* Physical buying emerges after prices slide to 7-month low
* Hawkish tone in Fed minutes spooks investors
* SPDR gold fund reports biggest 1-day outflow in 18 months
* Platinum group metals slide as industrial commods sell off
By Jan Harvey
LONDON, Feb 21 (Reuters) - Gold prices recovered slightly on Thursday after plunging 2.6 percent in the previous session, edging back above $1,565 an ounce as lower prices tempted some buyers back to the market.
They remain vulnerable to further losses, however, after sliding through key chart support levels the previous day, with selling accelerating after minutes of the Federal Reserve's last policy meeting cast doubt over the scope of its stimulus plan.
The largest gold-backed exchange-traded fund, New York's SPDR Gold Trust reported its biggest outflow in 18 months on Wednesday, coinciding with the price drop.
Spot gold was up 0.5 percent at $1,569.46 an ounce at 1311 GMT, while U.S. gold futures for April delivery were down 0.4 percent at $1,571.10. Spot prices reached a low of $1,554.49 in earlier trade, their weakest since July.
The Fed minutes suggested the bank may stop printing the money that has helped to drive the recent rally in equities -- a process known as quantitative easing -- sooner than expected. QE tends to support gold, as it keeps interest rates low while stoking fears of inflation.
"Investor selling has been seen on the futures exchanges and in the physical ETFs, and partly that has been driven by what the Fed's going to do, and whether it's going to back away from QE earlier than expected," Standard Chartered analyst Dan Smith said.
"The next week or two are going to be crucial. Are Chinese buyers going to come back heavily on these prices? Are investors going to see this as attractive from a medium-term perspective? I tend to think these are quite cheap prices for gold."
Tumbling prices attracted buying interest in the physical markets overnight in Asia, with analysts and traders reporting high volumes traded on the Shanghai Gold Exchange.
However, that was not enough to push gold significantly higher.
"Selling has been incessant enough to hurt market confidence quite severely," UBS said in a note. "While most of the selling has been seen on Comex, it is by no means restricted there - weakness is felt across the board and liquidation has come from various types of holders, even some with longer-term investment horizons."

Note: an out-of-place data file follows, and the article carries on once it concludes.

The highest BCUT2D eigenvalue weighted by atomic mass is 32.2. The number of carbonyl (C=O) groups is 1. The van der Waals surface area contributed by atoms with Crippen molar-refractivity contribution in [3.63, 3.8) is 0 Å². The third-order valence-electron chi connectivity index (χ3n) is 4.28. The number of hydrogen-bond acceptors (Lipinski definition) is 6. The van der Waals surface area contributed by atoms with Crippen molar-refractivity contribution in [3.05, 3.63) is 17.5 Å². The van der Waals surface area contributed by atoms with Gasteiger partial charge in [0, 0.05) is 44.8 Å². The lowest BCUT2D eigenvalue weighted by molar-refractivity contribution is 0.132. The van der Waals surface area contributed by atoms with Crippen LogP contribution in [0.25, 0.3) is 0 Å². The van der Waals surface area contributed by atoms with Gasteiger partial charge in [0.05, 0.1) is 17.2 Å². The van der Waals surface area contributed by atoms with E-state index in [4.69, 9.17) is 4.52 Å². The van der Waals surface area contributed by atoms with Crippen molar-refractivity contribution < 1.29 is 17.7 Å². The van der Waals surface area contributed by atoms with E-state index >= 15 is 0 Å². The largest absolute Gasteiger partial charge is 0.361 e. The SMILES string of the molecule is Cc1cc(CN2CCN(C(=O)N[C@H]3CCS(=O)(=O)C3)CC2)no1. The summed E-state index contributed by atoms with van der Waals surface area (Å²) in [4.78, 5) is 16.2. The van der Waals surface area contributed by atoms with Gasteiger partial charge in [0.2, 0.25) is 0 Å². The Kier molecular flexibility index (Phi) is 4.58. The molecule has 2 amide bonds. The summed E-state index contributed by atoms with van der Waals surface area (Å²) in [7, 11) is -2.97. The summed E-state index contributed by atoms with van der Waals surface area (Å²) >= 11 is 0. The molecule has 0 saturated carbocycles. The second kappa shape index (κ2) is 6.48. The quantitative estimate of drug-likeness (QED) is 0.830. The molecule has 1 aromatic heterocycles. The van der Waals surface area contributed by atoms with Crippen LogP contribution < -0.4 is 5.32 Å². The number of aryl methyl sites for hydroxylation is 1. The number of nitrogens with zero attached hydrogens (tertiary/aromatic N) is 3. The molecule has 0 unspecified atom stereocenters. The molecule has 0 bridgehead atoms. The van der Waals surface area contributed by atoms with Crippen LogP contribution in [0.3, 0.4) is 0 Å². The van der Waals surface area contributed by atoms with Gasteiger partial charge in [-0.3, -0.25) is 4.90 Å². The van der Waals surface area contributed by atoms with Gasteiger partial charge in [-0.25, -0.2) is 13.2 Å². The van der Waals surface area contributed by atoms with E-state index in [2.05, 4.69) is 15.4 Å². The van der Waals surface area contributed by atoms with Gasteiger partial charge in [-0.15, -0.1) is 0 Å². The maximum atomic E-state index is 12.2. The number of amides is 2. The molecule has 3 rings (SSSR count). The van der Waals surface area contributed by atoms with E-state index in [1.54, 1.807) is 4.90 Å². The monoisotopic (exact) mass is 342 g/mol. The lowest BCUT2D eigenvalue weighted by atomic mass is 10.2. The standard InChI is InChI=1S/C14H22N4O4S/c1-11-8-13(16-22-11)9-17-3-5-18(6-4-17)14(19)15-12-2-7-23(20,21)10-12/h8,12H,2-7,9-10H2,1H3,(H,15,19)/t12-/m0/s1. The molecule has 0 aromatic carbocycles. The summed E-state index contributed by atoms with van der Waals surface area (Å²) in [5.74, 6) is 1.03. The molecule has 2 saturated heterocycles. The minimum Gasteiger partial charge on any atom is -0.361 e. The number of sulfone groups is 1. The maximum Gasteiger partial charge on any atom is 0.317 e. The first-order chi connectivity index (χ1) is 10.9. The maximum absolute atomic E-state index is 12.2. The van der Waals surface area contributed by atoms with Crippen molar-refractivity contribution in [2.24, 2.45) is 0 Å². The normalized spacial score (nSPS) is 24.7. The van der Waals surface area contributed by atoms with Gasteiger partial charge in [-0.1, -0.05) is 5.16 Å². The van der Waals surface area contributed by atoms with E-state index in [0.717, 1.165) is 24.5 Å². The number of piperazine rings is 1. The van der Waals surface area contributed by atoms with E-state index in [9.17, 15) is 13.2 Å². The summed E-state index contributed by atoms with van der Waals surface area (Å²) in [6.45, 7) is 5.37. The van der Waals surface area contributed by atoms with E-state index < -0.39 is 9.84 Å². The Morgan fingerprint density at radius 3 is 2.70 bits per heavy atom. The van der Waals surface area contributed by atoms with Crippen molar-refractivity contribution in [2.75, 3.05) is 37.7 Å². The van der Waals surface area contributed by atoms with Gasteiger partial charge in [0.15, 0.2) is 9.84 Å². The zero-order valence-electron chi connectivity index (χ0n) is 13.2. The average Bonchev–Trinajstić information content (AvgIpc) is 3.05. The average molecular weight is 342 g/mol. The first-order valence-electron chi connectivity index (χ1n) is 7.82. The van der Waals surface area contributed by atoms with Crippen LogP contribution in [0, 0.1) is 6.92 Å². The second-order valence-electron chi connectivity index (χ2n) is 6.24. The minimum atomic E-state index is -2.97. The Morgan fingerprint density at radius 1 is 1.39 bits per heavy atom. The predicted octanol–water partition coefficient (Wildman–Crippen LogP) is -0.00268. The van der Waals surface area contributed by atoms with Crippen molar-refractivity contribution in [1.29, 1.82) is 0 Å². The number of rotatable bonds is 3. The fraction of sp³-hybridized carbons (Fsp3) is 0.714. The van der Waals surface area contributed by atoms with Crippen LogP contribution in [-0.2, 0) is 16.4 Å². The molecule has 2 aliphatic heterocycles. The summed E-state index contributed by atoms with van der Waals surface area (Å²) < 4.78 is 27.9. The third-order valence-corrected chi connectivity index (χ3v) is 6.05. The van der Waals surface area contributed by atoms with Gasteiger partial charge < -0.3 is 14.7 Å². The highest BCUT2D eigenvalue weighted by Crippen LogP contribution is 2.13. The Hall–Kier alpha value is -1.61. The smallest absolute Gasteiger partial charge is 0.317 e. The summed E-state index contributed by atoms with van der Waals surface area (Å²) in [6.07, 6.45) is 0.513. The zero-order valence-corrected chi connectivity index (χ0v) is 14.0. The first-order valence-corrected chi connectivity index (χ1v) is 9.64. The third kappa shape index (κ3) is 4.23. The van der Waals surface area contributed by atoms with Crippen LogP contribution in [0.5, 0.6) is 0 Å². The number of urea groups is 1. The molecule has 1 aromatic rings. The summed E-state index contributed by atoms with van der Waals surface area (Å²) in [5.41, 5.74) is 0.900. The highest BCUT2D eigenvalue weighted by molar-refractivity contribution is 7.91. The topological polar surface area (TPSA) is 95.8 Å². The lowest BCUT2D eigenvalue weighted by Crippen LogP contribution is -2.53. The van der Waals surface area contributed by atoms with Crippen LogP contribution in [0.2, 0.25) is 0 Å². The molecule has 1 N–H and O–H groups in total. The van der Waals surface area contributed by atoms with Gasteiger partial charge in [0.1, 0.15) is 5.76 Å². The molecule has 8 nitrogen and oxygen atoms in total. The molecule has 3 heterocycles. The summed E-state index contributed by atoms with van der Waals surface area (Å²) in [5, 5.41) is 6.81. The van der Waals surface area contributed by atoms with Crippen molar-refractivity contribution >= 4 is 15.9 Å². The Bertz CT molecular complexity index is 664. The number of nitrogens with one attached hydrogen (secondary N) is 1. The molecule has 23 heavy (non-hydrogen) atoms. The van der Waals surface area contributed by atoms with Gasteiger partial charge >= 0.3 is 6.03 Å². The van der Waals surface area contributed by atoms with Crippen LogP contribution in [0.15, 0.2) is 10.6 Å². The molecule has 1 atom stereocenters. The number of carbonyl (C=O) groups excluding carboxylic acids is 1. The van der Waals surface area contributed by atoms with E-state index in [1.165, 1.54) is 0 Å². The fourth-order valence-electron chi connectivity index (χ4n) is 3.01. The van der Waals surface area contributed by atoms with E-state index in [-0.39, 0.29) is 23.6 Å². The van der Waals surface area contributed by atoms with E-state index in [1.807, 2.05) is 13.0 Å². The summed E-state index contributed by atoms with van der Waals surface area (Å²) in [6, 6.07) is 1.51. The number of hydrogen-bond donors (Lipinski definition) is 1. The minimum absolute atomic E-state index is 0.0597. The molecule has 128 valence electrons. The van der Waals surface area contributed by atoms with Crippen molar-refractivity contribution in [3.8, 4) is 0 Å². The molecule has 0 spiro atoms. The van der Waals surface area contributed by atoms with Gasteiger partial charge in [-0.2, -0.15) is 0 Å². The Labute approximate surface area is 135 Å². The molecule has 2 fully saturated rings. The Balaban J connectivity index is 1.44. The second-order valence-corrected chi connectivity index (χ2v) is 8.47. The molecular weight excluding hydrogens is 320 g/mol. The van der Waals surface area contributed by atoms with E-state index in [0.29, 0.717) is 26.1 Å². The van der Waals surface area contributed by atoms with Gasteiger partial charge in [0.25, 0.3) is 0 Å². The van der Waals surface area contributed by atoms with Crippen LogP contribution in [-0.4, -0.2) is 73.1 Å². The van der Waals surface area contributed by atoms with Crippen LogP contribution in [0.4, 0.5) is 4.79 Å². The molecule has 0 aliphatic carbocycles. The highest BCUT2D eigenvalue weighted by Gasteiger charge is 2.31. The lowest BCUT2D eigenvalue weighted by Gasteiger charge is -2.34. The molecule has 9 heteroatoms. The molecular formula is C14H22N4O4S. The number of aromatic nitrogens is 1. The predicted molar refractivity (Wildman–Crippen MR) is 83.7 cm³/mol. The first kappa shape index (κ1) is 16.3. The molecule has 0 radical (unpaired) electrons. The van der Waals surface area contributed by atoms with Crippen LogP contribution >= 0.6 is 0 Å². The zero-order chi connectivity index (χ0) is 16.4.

CHARTS POINT TO LOSSES
While it has steadied after breaking a succession of key support levels in the last week, gold is poised to post further losses before finding a base, according to analysts who study past price moves to determine the future direction of trade.
"Gold plummeted down through the bottom of its bearish trend channel (yesterday)," said ScotiaMocatta in a note.
"There is a long-term support trendline drawn off July 2011 lows which is currently providing support around $1,568. We expect this to break, and selling pressure to intensify," it said. "Support is at $1,526, the May 2012 low."
Financial markets were weak across the board on Thursday after the Fed minutes. Oil prices fell heavily for a second day, while European shares and the euro were further hurt by economic data that pointed to continued weakness in the euro zone.
Losses in industrial commodities like copper and crude oil helped weigh on industrial precious metals.
Platinum and palladium, this year's best performing precious metals, posted hefty losses on Thursday, with platinum falling more than 3 percent to a five-week low as concerns over supply from major producer South Africa eased.
Unlike gold, which is chiefly an investment and jewellery metal, platinum and palladium are used primarily in catalytic converters, and are therefore more heavily exposed to downturns in the economic cycle.
They have benefited from rising appetite for industrial commodities this year, but the strength of their climb has left them vulnerable to a correction, analysts said.
"They just went too far, too quickly," Standard Chartered's Smith said. "If you look at the net speculative positions, they were dangerously long. The longer-term story is still a good one, but you're going to see corrections within the uptrend."
Spot platinum was down 2.1 percent at $1,610.25 an ounce, while spot palladium fell 2.7 percent at $717.72 an ounce.
Silver rose 0.3 percent to $28.61, having hit a six-month low of $28.26 an ounce in he previous session.